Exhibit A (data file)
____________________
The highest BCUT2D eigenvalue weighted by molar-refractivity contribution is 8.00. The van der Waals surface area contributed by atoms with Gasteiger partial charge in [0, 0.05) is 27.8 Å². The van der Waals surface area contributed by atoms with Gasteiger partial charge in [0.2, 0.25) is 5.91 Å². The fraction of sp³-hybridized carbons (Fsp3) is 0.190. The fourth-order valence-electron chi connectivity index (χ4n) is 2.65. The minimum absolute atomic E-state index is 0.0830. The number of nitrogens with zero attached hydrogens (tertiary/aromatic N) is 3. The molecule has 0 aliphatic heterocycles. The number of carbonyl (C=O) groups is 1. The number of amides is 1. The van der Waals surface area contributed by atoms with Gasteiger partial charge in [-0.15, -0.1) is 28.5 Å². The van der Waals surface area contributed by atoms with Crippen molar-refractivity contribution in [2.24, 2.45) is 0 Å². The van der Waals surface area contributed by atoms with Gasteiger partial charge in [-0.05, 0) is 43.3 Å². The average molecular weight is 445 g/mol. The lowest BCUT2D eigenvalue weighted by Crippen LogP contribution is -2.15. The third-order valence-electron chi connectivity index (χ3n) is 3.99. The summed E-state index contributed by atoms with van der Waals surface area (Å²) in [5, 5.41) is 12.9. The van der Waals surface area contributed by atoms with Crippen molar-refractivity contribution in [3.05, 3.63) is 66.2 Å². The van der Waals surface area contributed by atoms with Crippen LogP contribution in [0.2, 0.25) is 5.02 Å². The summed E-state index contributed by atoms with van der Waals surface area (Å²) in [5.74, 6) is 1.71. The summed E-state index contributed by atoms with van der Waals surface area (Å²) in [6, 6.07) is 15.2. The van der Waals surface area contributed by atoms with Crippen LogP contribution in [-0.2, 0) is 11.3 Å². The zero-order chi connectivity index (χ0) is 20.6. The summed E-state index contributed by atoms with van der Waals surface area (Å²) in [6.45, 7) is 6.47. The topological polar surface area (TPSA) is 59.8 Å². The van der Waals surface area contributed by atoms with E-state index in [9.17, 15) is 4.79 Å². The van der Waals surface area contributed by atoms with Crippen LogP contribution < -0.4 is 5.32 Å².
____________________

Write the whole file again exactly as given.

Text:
The highest BCUT2D eigenvalue weighted by molar-refractivity contribution is 8.00. The van der Waals surface area contributed by atoms with Gasteiger partial charge in [0, 0.05) is 27.8 Å². The van der Waals surface area contributed by atoms with Gasteiger partial charge in [0.2, 0.25) is 5.91 Å². The fraction of sp³-hybridized carbons (Fsp3) is 0.190. The fourth-order valence-electron chi connectivity index (χ4n) is 2.65. The minimum absolute atomic E-state index is 0.0830. The number of nitrogens with zero attached hydrogens (tertiary/aromatic N) is 3. The molecule has 0 aliphatic heterocycles. The number of carbonyl (C=O) groups is 1. The number of amides is 1. The van der Waals surface area contributed by atoms with Gasteiger partial charge in [-0.15, -0.1) is 28.5 Å². The van der Waals surface area contributed by atoms with Crippen molar-refractivity contribution in [2.24, 2.45) is 0 Å². The van der Waals surface area contributed by atoms with Gasteiger partial charge in [-0.05, 0) is 43.3 Å². The average molecular weight is 445 g/mol. The lowest BCUT2D eigenvalue weighted by Crippen LogP contribution is -2.15. The third-order valence-electron chi connectivity index (χ3n) is 3.99. The summed E-state index contributed by atoms with van der Waals surface area (Å²) in [5, 5.41) is 12.9. The van der Waals surface area contributed by atoms with Crippen molar-refractivity contribution in [3.05, 3.63) is 66.2 Å². The van der Waals surface area contributed by atoms with Crippen LogP contribution in [0.2, 0.25) is 5.02 Å². The summed E-state index contributed by atoms with van der Waals surface area (Å²) in [5.74, 6) is 1.71. The summed E-state index contributed by atoms with van der Waals surface area (Å²) in [6, 6.07) is 15.2. The van der Waals surface area contributed by atoms with Crippen LogP contribution in [-0.2, 0) is 11.3 Å². The zero-order chi connectivity index (χ0) is 20.6. The summed E-state index contributed by atoms with van der Waals surface area (Å²) in [6.45, 7) is 6.47. The topological polar surface area (TPSA) is 59.8 Å². The van der Waals surface area contributed by atoms with E-state index in [9.17, 15) is 4.79 Å². The van der Waals surface area contributed by atoms with Crippen LogP contribution < -0.4 is 5.32 Å².